Henry Hwang, David
David Henry Hwang 1957-
American playwright, play adaptor, scriptwriter, and librettist.
The following entry provides recent commentary on Hwang's works. For further information on his life and career, see DC, Vol. 4.
Pulitzer Prize-nominated and Tony Award-winning playwright David Henry Hwang is an Asian-American dramatist whose work is distinguished by his skillful blending of Eastern and Western subjects and theatrical styles. While he has garnered critical acclaim since the beginning of his career, Hwang is best known for M. Butterfly, a play that borrows from, then repudiates the fawning obedient Asian female stereotype as depicted in Puccini's Madama Butterfly. Hwang's plays, which illuminate the difficulties of assimilation and identity among Asian Americans, highlight the power struggle between Western and Eastern cultures, and explore racism, have established him as the most renowned Asian-American dramatist of the twentieth century.
Hwang was born in Los Angeles, California, on August 11, 1957, and raised in the nearby middle-class community of San Gabriel. He has told interviewers that he was not particularly conscious of his ethnicity as a young child, referring to it as a “minor detail” among the formative influences of his youth. But when he was ten, his maternal grandmother, who lived in the Philippines, was ailing and he asked permission to stay with her and learn about his heritage. When he returned home at the end of the summer, he wrote down this family information and distributed the short book among his relations. As a student at Stanford University in the mid-1970s, Hwang's ethnic consciousness was heightened through encounters with various student organizations and exposure to the works of Asian-American authors. While at Stanford, he developed an interest in writing plays and attended a playwright's workshop conducted by Sam Shepard in Claremont, California. One of his first efforts at the workshop, FOB, was enthusiastically received, and Hwang submitted it to the National Playwright's Conference of the Eugene O'Neill Theater Center in Waterford, Connecticut. In 1979, shortly before graduating, Hwang received notice that his play had been chosen for presentation at the conference. While the staging was being developed, noted theatrical producer Joseph Papp read FOB and was favorably impressed: he brought the play to New York's off-Broadway circuit the following year and offered to produce any subsequent plays that Hwang might write. FOB won an Obie Award for best off-Broadway production of 1981, and his 1988 play, M. Butterfly was awarded a Tony Award for best play.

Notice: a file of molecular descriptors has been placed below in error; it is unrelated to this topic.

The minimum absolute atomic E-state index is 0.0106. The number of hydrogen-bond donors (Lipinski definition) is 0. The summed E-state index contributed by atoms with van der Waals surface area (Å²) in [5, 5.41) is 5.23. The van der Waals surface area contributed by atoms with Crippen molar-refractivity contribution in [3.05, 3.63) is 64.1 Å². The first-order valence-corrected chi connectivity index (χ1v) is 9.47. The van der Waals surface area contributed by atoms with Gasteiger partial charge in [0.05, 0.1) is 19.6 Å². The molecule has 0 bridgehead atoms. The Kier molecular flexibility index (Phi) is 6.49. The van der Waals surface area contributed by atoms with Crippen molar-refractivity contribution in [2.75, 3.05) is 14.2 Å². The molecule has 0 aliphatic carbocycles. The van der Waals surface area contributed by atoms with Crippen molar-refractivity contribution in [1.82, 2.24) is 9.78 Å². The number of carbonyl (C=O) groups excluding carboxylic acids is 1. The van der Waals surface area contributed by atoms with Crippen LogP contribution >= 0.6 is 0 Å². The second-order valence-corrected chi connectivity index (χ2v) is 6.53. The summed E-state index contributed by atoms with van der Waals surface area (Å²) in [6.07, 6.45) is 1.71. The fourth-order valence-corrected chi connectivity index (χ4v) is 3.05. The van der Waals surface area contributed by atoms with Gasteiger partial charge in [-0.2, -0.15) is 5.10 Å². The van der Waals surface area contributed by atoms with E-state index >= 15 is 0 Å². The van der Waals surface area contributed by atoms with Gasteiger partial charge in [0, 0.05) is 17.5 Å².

FOB probes the ethnic identity of Chinese Americans, exploring the conflict between assimilation and the preservation of traditional culture. It depicts the interaction between Dale and Grace, two Chinese American students in Los Angeles, and Steve, a newly arrived Chinese immigrant who is derisively regarded as FOB—“fresh off the boat.” Steve is shunned by Dale, who distances himself from his Chinese roots and is embarrassed by Steve's lack of familiarity with American culture; Grace acts as an intermediary between the two. Hwang further explores Asian Americans' search for identity in The Dance and the Railroad (1981). Set in the early nineteenth century, it tells the story of two young Chinese immigrants who come to America and work on the transcontinental railroad. Family Devotions (1981) is a more autobiographical play and chronicles the difficulties faced by an Asian-American family caught between their American home and their Chinese culture. In M. Butterfly Hwang continues to examine the relationship between Eastern and Western cultures. The story centers on Gallimard, a French diplomat who falls in love with Beijing opera singer Song Liling. The two carry on an affair for several years before Gallimard learns that his lover is not only male but also a spy who is passing state secrets to the Chinese government. This seemingly unlikely scenario is based on actual events that culminated in an espionage trial in Paris in 1986. Hwang saw a connection between news accounts of the trial and Puccini's opera Madama Butterfly, which depicts a passive young Chinese woman who kills herself when she realizes that she has been abandoned by her English lover. In Hwang's view, Puccini's opera reflects the Western world's stereotypical perception of the Orient as a submissive culture—a stereotype which blinds the West from an accurate view of the East. According to Hwang, the same cultural misconception contributed to the French diplomat's self-deception by providing him with an idealized image of a submissive Chinese woman that he found preferable to reality. In a reflection of his versatility and willingness to overstep traditional boundaries, Hwang collaborated with composer Philip Glass and scene designer Jerome Sirlin on 1000 Airplanes on the Roof in 1988. This science-fiction play, concerning a character who may have been kidnaped by visiting aliens, is a multimedia project in which Hwang's text serves as a narrative framework for Glass's music and Sirlin's set and projection images. In Face Value (1993) Hwang further experiments with perceptions of race. In the play, white actors paint their faces yellow or black to play Asian characters and the Asian actors wear white face-paint. This blatant color coding is intended to change the audience's perception of color signifiers and to recognize the superficiality of these colors. Coming full circle, in 1996 Hwang produced Golden Child, a play largely based on the stories he learned from his grandmother and wrote about when he was ten years old. The work concerns Andrew Kwong, a young Chinese American about to become a father, who receives a visit from the ghost of his grandmother, Eng Ahn. She urges him to honor his ancestors and his origins, and in a theatrical sleight-of-hand, Kwong transforms into his grandfather, Eng Tieng-Bin, as Eng Ahn simultaneously becomes the child she once was. Most of the play takes place in a small Chinese village at the turn of the twentieth century. Within this milieu Hwang explores the disruption of feudal traditions as Tieng-Bin returns from abroad to his three wives with new ideas about marriage, education, and religion. In another break from traditional theater, in 1999 Hwang wrote the book for the Disney-produced rock musical Aïda, in collaboration with Robert Falls and Linda Woolverton. With new music by Elton John and Tim Rice, the play received several Tony Awards, including original musical score and actress in a musical. In 2001 Hwang updated the 1958 Oscar Hammerstein and Richard Rogers musical Flower Drum Song, reworking both the Hammerstein and Joseph Fields text and the original novel by C. Y. Lee. Hwang's adaptation strengthens the female protagonist, Mei-Li, from a shy, mail-order bride to a feisty young woman fleeing China due to her father's problems with the Maoist regime. Hwang changes the musical's setting to an old-style Chinese opera house in 1960s San Francisco that is run by a man whose son, Ta, transforms it into a Western-style nightclub when no opera is playing. In 2004 Hwang adapted Peter Sís' acclaimed children's work Tibet Through the Red Box, about a young boy whose father is a filmmaker working in Tibet. The father's letters home spark the child's imagination and transport him to a magical world. The vivid theatrical effects include moving projections, spectacular costumes, and authentic Tibetan music.